public decimal Wage{ get{ return _role.GetWage(); }}
}

public class Timesheet
{
   public bool Pay(Employee employee)
   {
      decimal payment = employee.Wage * getWorkedHours(employee.ID);
      ...
   }
}

So in this code, if you wanted to add a Janitor employee, all you have to do is to create a new Role class that represent the Janitor role. And that’s it. That’s a code change, not a structural one. The price for this flexibility is indirection. Now there are a lot of classes, each one representing a case in the switch. That’s how we deal with branching in OOP. And that’s why OO software tends to be way more flexible than procedural software.

Final words

I hope this helps making the point clear. I tried keeping it simple, so maybe the example may look silly. I would like to say that polymorphism is not a characteristic of OOP alone: C allowed to define some sort of interface for a function and the languages in the Functional programming paradigm make heavily use of it too. Even when the form may vary, the idea it’s almost always the same: decouple dependencies and allow the creation of a flexible software structure, making it resilient in the face of change.

The basics part 3: inheritance

One of the pillars of object-oriented programming is the inheritance or the ability to create hierarchies of objects where you are refining or modifying certain behavior.  For the sake of an example, imagine a company that sells washing machines, stoves and blenders. To motivate their vendors, they have a bonus system that works in the following way:

All vendors have a sales quota. If 25% of sales are coming from washing machines, the seller gets a bonus of 15% of their salary. If at least 50% of the sales come from selling blenders, then receives a bonus of 30% of their salary. Finally if it achieves 25% of its share selling stoves gets a bonus of 20% of their salary.

Now, suppose that these vendors are distributed in the areas north, East and South. Vendors in the southern area have an additional 10% bonus if they exceed the sales quota.

We could represent it in the following way:

Herencia (1)

Then we have a class BonusCalculator. Objects of this class contain all the rules to calculate the bonus of any vendor. One way of implementing this might be something like:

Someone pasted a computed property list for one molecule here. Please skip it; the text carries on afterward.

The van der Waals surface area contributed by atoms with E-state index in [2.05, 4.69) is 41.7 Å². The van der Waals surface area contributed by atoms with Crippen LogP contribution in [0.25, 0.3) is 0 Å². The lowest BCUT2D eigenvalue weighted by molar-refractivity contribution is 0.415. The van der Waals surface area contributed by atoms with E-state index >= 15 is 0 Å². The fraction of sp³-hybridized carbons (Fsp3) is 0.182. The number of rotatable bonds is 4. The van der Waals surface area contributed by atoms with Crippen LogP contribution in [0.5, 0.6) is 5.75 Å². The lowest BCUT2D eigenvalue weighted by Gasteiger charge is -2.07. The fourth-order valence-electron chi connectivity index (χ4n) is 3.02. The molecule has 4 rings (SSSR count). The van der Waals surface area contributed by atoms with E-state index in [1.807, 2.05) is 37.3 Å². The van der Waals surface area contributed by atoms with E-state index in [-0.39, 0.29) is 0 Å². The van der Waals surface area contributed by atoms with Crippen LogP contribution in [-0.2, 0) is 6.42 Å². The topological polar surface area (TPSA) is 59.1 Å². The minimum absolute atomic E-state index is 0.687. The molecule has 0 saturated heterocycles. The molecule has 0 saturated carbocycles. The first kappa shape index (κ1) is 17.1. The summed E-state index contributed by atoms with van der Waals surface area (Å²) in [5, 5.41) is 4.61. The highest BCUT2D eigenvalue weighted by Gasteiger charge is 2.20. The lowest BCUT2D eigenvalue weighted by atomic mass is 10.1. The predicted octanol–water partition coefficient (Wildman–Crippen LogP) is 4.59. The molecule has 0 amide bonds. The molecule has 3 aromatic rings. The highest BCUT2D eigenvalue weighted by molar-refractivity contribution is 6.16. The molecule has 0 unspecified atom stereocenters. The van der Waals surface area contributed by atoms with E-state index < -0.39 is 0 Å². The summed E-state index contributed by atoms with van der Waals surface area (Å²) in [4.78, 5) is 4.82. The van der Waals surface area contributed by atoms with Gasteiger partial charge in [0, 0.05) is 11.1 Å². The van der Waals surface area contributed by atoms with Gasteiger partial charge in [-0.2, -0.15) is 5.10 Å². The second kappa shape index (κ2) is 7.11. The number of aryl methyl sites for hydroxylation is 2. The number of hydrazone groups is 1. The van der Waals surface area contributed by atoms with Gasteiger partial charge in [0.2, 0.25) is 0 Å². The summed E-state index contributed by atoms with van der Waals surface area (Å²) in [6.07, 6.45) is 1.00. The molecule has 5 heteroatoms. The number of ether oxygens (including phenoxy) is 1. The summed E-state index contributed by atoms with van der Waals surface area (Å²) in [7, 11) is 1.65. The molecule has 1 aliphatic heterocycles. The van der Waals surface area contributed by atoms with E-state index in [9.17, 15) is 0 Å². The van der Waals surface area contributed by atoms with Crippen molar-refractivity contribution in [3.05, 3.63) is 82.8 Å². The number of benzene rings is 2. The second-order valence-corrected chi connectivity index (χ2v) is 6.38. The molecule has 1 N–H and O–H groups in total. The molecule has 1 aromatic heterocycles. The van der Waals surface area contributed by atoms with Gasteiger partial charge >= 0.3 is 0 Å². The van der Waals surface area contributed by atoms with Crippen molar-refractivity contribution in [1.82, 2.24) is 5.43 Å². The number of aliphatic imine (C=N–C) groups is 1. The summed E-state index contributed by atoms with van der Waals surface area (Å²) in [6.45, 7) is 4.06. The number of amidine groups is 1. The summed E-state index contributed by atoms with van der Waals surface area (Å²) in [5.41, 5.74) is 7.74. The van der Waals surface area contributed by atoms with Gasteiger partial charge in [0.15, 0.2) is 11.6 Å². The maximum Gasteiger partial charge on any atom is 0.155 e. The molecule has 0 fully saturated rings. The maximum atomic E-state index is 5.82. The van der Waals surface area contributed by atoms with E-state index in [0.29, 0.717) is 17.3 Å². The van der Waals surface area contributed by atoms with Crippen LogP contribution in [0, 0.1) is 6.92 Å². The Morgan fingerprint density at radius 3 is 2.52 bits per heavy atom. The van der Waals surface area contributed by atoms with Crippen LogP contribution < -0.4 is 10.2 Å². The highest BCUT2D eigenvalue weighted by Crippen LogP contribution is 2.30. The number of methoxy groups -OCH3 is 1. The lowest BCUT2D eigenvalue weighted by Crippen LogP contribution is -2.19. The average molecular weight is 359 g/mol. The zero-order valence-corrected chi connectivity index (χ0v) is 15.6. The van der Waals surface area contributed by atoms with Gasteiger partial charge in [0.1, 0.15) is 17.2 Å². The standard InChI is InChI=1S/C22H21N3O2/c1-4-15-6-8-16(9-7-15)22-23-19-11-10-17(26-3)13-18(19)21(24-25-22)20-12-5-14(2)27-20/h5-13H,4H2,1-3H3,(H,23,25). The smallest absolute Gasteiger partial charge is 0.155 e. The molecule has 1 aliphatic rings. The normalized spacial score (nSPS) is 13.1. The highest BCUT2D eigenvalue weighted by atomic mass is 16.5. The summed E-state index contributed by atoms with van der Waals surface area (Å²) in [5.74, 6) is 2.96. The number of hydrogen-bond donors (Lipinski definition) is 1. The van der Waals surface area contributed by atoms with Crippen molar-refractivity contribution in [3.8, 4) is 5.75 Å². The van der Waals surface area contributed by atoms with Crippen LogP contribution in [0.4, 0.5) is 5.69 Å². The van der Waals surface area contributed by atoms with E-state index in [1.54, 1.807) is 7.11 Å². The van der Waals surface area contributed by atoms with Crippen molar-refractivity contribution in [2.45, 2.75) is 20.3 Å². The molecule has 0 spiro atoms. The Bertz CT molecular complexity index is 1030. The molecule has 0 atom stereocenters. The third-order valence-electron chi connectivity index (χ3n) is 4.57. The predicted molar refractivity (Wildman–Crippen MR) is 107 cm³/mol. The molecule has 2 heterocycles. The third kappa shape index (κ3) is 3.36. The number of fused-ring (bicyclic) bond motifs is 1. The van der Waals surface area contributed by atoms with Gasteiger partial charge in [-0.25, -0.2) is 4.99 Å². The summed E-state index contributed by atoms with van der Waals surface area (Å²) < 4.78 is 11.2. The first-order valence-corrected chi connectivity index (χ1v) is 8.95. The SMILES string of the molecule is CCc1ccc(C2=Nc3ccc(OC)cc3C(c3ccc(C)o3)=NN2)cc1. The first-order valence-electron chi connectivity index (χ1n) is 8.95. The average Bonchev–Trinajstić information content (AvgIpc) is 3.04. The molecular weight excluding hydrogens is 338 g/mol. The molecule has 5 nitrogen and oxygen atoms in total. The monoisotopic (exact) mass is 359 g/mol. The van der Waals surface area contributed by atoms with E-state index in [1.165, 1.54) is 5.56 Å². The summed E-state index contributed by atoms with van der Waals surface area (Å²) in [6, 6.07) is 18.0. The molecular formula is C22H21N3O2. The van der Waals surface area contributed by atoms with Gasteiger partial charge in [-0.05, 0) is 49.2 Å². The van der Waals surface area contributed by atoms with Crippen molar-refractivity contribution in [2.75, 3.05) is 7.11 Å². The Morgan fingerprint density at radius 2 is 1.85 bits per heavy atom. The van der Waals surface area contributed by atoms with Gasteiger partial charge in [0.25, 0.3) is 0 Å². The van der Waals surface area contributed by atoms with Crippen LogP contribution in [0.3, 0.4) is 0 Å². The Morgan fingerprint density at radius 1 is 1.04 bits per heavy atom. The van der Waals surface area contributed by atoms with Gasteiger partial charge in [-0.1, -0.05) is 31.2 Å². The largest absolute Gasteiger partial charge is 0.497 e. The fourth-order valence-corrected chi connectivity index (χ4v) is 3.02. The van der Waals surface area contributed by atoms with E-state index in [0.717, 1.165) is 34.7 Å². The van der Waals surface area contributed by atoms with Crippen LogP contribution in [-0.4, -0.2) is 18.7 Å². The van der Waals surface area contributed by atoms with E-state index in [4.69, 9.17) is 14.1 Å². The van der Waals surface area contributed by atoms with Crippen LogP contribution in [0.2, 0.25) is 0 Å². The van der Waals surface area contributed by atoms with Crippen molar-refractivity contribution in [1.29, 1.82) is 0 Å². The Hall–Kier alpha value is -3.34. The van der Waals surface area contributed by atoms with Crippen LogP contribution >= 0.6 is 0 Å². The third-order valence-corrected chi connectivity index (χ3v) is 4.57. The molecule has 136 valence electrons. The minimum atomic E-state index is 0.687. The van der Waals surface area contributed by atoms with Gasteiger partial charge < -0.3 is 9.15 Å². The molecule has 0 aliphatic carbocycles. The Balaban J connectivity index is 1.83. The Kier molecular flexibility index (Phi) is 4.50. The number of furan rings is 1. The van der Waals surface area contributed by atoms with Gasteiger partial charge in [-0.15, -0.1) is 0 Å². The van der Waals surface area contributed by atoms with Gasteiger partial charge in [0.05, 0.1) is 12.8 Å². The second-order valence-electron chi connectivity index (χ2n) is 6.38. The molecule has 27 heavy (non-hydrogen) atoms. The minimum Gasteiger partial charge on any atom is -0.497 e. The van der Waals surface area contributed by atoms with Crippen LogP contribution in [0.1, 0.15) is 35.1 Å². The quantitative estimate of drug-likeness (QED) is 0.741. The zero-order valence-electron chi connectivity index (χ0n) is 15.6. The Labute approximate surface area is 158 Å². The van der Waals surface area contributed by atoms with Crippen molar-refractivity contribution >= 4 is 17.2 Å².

public interface Vendor
{
   bool SalesPercentAchieved(double percent, string productLine);
}


public class BonusCalculator
{
  public virtual decimal CalcBonus(Vendor vendor)
  {
	  decimal bonus = 0;
	  bonus = washMachineSellingBonus(vendor);
	  bonus += blnderSellingBonus(vendor);
	  bonus += stoveSellingBonus(vendor);
	  
	  return bonus;
  }
  ...
}

However for vendors in the South, we have an additional rule to all others.

public class SouthernBonusCalculator:BonusCalculator
{
   override CalcBonus(Vendor vendor)
   {
	   decimal bonus = base.CalcBonus(vendor);
	   bonus + = overSellingBonus(vendor);
	   return bonus;
   }
   ...
}

That’s it. Just use the correct object to calculate the bonus.

void main() {
   List<Vendor> vendors = getVendors("North");
   vendors.AddRange(getVendors("Eastern"));

  var calculator = new BonusCalculator();
  for each(var vendor in vendors)
 {
    decimal bonus= calculator.CalcBonus(vendor);
    Console.WriteLine (bonus);
 }
 
 calculator = new SouthernBonusCalculator();

 List<Vendor>SouthernVendors= getVendors("South"); 
 for each(var vendor in SouthernVendors)
 {
  decimal bonus= calculator.CalcBonus(vendor);
  Console.WriteLine (bonus);
 }
}

Simple. This code leaves much to be desired but we will go adjusting it later.

Now I would like to point out that there’s no properties in the diagram nor in the code.
I did this deliberately to place emphasis on a fundamental principle: inherits it’s all about the behavior, not the data. In other words we use inheritance when we have an object that has a method that you want to adjust a bit to your needs, not when we want to reuse data. That is a common mistake. It comes from the relational databases mindset, which is reduce the duplication of data. In the case of object-oriented programming, it is reducing duplication of methods. Don’t be afraid to repeat data on different objects.